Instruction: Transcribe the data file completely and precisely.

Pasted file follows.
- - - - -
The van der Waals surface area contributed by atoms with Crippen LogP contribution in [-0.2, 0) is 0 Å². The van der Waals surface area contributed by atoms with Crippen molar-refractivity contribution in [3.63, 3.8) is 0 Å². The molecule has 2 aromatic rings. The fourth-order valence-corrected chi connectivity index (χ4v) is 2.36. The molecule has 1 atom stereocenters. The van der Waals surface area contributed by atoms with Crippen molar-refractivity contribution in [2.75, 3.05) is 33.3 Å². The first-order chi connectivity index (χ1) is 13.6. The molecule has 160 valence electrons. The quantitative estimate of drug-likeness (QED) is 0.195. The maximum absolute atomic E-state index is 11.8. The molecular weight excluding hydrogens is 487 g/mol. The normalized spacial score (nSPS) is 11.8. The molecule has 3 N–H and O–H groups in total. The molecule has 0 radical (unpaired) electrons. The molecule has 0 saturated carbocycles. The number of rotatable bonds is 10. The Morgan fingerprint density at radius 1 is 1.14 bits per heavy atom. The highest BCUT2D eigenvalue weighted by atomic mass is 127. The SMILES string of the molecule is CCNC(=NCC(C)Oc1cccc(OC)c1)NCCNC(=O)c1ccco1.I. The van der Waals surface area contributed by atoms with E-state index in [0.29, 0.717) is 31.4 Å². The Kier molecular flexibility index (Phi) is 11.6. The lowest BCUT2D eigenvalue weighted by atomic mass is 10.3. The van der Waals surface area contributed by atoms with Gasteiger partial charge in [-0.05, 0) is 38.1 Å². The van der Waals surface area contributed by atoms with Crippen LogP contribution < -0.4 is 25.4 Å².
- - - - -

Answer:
The van der Waals surface area contributed by atoms with Crippen LogP contribution in [-0.2, 0) is 0 Å². The van der Waals surface area contributed by atoms with Crippen molar-refractivity contribution in [3.63, 3.8) is 0 Å². The molecule has 2 aromatic rings. The fourth-order valence-corrected chi connectivity index (χ4v) is 2.36. The molecule has 1 atom stereocenters. The van der Waals surface area contributed by atoms with Crippen molar-refractivity contribution in [2.75, 3.05) is 33.3 Å². The first-order chi connectivity index (χ1) is 13.6. The molecule has 160 valence electrons. The quantitative estimate of drug-likeness (QED) is 0.195. The maximum absolute atomic E-state index is 11.8. The molecular weight excluding hydrogens is 487 g/mol. The normalized spacial score (nSPS) is 11.8. The molecule has 3 N–H and O–H groups in total. The molecule has 0 radical (unpaired) electrons. The molecule has 0 saturated carbocycles. The number of rotatable bonds is 10. The Morgan fingerprint density at radius 1 is 1.14 bits per heavy atom. The highest BCUT2D eigenvalue weighted by atomic mass is 127. The SMILES string of the molecule is CCNC(=NCC(C)Oc1cccc(OC)c1)NCCNC(=O)c1ccco1.I. The van der Waals surface area contributed by atoms with E-state index in [0.29, 0.717) is 31.4 Å². The Kier molecular flexibility index (Phi) is 11.6. The lowest BCUT2D eigenvalue weighted by atomic mass is 10.3. The van der Waals surface area contributed by atoms with Gasteiger partial charge in [-0.05, 0) is 38.1 Å². The van der Waals surface area contributed by atoms with Crippen LogP contribution < -0.4 is 25.4 Å².